After Alabama passed one of the most restrictive anti-abortion laws in the country last week, abortion rights advocates in Kentucky and around the country are rallying in protest.
Outside the steps of the Federal Courthouse in Louisville on Tuesday, women dressed as handmaids could be seen in their bright red outfits. Protesters held signs that read, “Keep Your Rosaries Off My Ovaries” and “Our rights aren’t up for grabs and neither are we.”
Tuesday’s protest was organized by Planned Parenthood of Indiana and Kentucky, and the group Indivisible Kentucky.
Speaking before the crowd of supporters, Planned Parenthood’s Tamara Weaver said restrictive abortion laws are harmful to the health of many people.
“When you restrict access to abortion, you are going to push people further to the margins,” she said. “They are going to seek unsafe services.”
Standing next to his daughter, State Rep. Charles Booker, a Democrat from Louisville, said he was participating not only as a state representative but also as a parent.
“I’m here on behalf of my daughter, my family, this entire commonwealth, and all the people at the 43rd district that I represent,” he said. “That men and women from every corner know that all of our lives matter, that humanity is worth fighting for, and that women deserve to have their own voice.”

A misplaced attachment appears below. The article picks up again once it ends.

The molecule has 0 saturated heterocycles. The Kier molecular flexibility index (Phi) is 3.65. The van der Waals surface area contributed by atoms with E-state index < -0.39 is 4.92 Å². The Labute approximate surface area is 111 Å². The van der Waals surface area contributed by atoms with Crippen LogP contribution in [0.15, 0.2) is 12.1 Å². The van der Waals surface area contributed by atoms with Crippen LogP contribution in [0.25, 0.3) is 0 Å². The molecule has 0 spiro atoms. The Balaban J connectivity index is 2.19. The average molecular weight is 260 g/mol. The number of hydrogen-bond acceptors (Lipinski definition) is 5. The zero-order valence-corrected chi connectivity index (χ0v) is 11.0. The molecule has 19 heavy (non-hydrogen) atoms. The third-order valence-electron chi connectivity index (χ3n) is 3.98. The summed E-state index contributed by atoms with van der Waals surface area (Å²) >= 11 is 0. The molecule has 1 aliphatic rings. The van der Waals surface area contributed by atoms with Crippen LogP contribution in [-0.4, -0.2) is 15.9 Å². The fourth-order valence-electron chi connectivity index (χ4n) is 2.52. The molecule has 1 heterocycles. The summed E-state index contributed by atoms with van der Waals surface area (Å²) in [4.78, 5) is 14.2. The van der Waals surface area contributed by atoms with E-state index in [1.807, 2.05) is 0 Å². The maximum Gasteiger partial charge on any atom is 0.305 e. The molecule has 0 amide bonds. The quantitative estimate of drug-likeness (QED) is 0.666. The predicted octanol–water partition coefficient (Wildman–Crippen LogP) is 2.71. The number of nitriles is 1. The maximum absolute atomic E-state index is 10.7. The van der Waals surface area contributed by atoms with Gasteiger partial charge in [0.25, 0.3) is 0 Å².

The rally also included a die-in to commemorate the women who have died from unsafe abortions or not having access to reproductive care.
The protest coincided with state primary elections, and speakers urged the crowd to get out and vote for a leader that aligned with their personal views.
“As you leave today, I want you to think about what you’re going to do to make sure people have access to vote not just today but also in November,” said Sharon Flecker, of Indivisible Kentucky.
“I want you to know that the work starts here but doesn’t stop here and it’s going to get harder as we move into general elections and as we move into 2020. We are a state that’s on the front lines.”
Another rally is expected to take place this Friday, May 24, at Louisville Metro Hall.